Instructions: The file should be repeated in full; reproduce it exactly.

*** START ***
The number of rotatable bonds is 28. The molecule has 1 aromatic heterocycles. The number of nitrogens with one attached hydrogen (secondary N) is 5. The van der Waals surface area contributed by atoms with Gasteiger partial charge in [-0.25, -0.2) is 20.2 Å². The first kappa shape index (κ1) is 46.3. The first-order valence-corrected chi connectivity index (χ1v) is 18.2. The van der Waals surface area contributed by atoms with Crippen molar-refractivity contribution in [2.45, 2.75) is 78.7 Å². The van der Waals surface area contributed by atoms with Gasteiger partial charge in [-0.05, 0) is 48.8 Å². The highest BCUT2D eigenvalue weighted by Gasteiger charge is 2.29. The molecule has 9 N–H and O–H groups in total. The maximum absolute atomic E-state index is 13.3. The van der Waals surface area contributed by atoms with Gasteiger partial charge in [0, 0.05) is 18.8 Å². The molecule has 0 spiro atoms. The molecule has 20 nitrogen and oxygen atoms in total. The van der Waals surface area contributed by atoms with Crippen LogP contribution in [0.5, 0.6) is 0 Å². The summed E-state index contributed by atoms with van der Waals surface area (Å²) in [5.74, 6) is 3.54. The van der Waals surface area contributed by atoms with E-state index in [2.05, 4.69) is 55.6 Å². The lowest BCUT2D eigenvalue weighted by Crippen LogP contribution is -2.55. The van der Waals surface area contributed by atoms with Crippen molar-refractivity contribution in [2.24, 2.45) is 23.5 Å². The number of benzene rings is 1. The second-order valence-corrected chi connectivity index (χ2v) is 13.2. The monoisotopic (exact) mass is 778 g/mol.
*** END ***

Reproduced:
The number of rotatable bonds is 28. The molecule has 1 aromatic heterocycles. The number of nitrogens with one attached hydrogen (secondary N) is 5. The van der Waals surface area contributed by atoms with Gasteiger partial charge in [-0.25, -0.2) is 20.2 Å². The first kappa shape index (κ1) is 46.3. The first-order valence-corrected chi connectivity index (χ1v) is 18.2. The van der Waals surface area contributed by atoms with Crippen molar-refractivity contribution in [2.45, 2.75) is 78.7 Å². The van der Waals surface area contributed by atoms with Gasteiger partial charge in [-0.05, 0) is 48.8 Å². The highest BCUT2D eigenvalue weighted by Gasteiger charge is 2.29. The molecule has 9 N–H and O–H groups in total. The maximum absolute atomic E-state index is 13.3. The van der Waals surface area contributed by atoms with Gasteiger partial charge in [0, 0.05) is 18.8 Å². The molecule has 0 spiro atoms. The molecule has 20 nitrogen and oxygen atoms in total. The van der Waals surface area contributed by atoms with Crippen LogP contribution in [0.5, 0.6) is 0 Å². The summed E-state index contributed by atoms with van der Waals surface area (Å²) in [5.74, 6) is 3.54. The van der Waals surface area contributed by atoms with E-state index in [2.05, 4.69) is 55.6 Å². The lowest BCUT2D eigenvalue weighted by Crippen LogP contribution is -2.55. The van der Waals surface area contributed by atoms with Crippen molar-refractivity contribution in [2.24, 2.45) is 23.5 Å². The number of benzene rings is 1. The second-order valence-corrected chi connectivity index (χ2v) is 13.2. The monoisotopic (exact) mass is 778 g/mol.